Gentle Introduction to Google Analytics

Have you ever wondered how many people view your website and how your website is used? If so, you might be surprised to know there is a way to view this data if your website was set up with the free Google Analytics service. All my clients’ websites have this service set up and have data tracked from the day the site launched. The video below is a gentle introduction to what Google Analytics data can tell you and how to use it.

What is Google Analytics?

Google Analytics is a free (unless you use Premium which is pricey) program that collects data on all your website visitors. It tracks what pages they view and how long they spend on each page. It also collects what browser they used, if they were on a desktop, tablet or mobile phone, where they are located and how they got to your site. To use Google Analytics your website has to be linked with a Google Analytics account by adding a bit of javascript to every page on your website.

How Do I Access My Data?

You’ll need a Google account (Gmail address) linked up to your Google Analytics account. All my clients have Google Analytics set up on their website. If you are a client and you’ve lost your Google Analytics access, please contact me and I’ll get you all set up.

To log into your account, go here: Sign in link is in upper right corner.

Once you log in, you’ll see a list of websites you have access to view. If you have more than one website, they can be set up on the same Google Analytics account.

Google separates sites into Accounts, Properties and Views. This can be a little confusing, but it explains why you see three levels before you get to your data. Data is stored in the Views. You can have more than one view per website (Property). Most clients will find just one View called “All Web Site Data” per website in their account unless we’ve done some Google Analytics projects together. Click on the View “All Web Site Data” to see your reports.

Once you are in a View, you’ll see your “Audience Overview” report. Along the left side the reports are broken out by the following:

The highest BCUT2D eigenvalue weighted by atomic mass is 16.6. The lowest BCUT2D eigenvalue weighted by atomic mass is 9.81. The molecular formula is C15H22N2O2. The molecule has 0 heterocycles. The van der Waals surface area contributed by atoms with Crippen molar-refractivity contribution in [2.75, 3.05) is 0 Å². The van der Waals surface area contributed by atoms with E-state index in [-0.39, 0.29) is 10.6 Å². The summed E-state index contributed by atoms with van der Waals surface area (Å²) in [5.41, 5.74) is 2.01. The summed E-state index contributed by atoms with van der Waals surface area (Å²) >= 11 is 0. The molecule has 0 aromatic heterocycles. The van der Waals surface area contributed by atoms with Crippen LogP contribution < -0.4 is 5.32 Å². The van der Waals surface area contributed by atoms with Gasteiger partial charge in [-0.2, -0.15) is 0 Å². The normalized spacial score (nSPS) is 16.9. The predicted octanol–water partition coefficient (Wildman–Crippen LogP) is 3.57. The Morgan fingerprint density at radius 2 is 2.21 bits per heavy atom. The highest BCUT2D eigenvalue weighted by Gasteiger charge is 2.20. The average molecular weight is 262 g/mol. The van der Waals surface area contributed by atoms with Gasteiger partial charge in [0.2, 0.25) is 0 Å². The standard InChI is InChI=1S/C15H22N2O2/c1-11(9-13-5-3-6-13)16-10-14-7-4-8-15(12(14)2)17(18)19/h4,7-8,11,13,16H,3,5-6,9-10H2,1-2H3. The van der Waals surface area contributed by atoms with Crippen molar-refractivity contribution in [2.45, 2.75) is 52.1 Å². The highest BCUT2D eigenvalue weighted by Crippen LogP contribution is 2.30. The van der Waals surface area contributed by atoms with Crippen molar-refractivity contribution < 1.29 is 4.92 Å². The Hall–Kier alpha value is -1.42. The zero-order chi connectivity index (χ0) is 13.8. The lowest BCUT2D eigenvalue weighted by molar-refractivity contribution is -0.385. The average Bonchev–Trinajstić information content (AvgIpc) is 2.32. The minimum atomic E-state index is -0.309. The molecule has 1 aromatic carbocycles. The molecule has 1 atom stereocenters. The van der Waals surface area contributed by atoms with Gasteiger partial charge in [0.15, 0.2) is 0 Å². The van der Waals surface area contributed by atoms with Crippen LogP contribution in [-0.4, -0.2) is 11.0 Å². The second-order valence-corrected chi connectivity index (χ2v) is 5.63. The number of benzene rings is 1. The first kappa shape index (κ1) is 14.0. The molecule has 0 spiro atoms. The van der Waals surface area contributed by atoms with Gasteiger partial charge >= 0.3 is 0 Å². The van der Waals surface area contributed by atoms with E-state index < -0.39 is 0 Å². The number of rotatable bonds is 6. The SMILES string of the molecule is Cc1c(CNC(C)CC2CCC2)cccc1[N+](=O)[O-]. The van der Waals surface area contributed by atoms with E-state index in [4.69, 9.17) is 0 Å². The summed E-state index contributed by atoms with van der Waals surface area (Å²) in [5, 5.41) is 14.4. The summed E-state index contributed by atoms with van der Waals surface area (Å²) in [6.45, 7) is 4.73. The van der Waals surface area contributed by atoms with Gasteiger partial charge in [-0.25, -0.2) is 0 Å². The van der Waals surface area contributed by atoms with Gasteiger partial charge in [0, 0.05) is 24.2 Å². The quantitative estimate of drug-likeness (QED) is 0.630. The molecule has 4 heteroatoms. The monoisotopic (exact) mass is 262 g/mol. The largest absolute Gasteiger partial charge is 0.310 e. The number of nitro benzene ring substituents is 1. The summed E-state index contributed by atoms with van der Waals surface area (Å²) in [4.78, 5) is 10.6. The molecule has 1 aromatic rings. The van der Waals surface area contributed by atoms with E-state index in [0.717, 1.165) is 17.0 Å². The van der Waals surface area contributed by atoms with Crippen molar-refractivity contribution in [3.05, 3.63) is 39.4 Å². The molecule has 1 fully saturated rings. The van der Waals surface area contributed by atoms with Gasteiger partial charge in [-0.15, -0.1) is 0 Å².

View data about visitors currently on your website. Generally you are more interested in what the majority of your users did over a time period than the users on your site at any moment, but Real-Time data can be interesting to browse.


Information about the people who view your website such as:

  • Where are they located
  • What language do they speak
  • What Operating System are they using
  • What web browser and web browser version are they using
  • What service provider are they on
  • What device they are using: a desktop, tablet or mobile phone


How people got to your website:

  • Did they find you in a search, go to your site directly or click a link on another website?
  • If they found you through a web search, what keywords did they search on?
  • If they found you through another website, what was that website?


What did visitors do on your website:

  • What pages did they visit and how long did they spend on each page?
  • What pages did they enter and exit your site on?
  • Did they download any documents and click any links that took them off your website (only available if set up to be tracked under Events)
  • An In-Page Analytics report that shows where users click within a page


Only useful if you’ve set up Goals or E-commerce within Google Analytics.

Goals for a site might be hitting a destination like a thank you page behind a contact form, spending a certain amount of time on a page, or an event like downloading a PDF. Goals and e-commerce tracking have to be set up within Google Analytics and sometimes require additional coding on your website. However they are a great way to keep track of important measures so you can make better decisions when it comes to your website.

I hope this post gets you interested in what you can learn from Google Analytics and encourages you to check it out. Viewing your data just might surprise you and help make decisions about your website down the road.